Tag Archives: objective knowledge

Will We Ever Really Know Ourselves?

2016 Dino Reichmuth
When the ancient Greeks first uttered the dictum “Know thyself,” they had another choice. They could have said “Know lots of other things.” In one direction the investigation goes inward; in the opposite direction the investigation goes outward. “Know thyself” stands for something that, as far as we know, only human beings possess: self-awareness. “Know lots of other things” also points to a unique human capacity: curiosity about the outside world. I think it’s unarguable that the investigation of the outside world, as pursued by science, has gotten much, much further than self-awareness. Scientists have probed Nature in every dimension, while self-awareness hasn’t even stopped humanity from the impulse to destroy itself.

The gap between “Know thyself” and “Know Lots of other things” was sharply drawn by a current post from the back-page editor of Scientific American, Michael Shermer.  Reading his piece, “At the Boundary of Knowledge,” one comes away with a sense that science is totally triumphant. Not only has science achieved huge successes in acquiring facts and data that led to the overwhelming dominance of technology in the world. It has done something much more difficult. Quoting a recent book, The Big Picture, by Sean Carroll, a physicist from the California Institute of Technology, Shermer claims that now we can be almost certain about how all knowledge is attained. “All of the things you’ve ever seen or experienced in your life—objects, plants, animals, people—are made of a small number of particles, interacting with one another through a small number of forces.”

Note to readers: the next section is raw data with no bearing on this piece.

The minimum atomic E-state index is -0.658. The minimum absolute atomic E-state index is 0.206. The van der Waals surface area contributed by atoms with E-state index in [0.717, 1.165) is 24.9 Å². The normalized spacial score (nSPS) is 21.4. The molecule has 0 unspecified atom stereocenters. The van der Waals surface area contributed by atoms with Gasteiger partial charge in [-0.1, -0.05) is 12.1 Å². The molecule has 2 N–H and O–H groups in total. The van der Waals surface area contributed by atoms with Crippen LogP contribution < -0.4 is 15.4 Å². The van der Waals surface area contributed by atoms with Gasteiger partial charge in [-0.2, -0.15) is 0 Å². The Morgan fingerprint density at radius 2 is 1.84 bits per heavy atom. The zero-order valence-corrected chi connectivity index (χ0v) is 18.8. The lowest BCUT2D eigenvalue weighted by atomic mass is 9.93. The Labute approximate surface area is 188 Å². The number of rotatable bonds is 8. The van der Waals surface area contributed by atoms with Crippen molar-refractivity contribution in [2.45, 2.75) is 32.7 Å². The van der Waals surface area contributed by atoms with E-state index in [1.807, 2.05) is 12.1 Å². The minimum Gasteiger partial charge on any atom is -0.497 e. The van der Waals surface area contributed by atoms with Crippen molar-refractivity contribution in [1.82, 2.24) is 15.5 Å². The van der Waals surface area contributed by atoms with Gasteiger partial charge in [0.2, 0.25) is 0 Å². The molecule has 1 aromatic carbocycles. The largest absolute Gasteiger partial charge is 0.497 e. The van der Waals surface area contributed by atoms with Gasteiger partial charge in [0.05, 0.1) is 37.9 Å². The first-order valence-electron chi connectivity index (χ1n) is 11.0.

From this position, which we can call hardline materialism, Shermer reaches the following conclusion: “Once you understand the fundamental laws of nature, you can scale up to planets and people and even assess the probability that God, the soul, the afterlife and ESP exist, which Carroll concludes is very low.” I haven’t read Prof. Carroll’s book, but you can see Shermer, and many of his readers, dusting off their hands with a satisfied sense of “Well, that’s that.” If they are right, science has eliminated the need for “Know thyself” simply by swallowing up the whole issue of self-awareness and packing it away with particles and forces, having scaled up to planets and peoples, God and the soul. Continue reading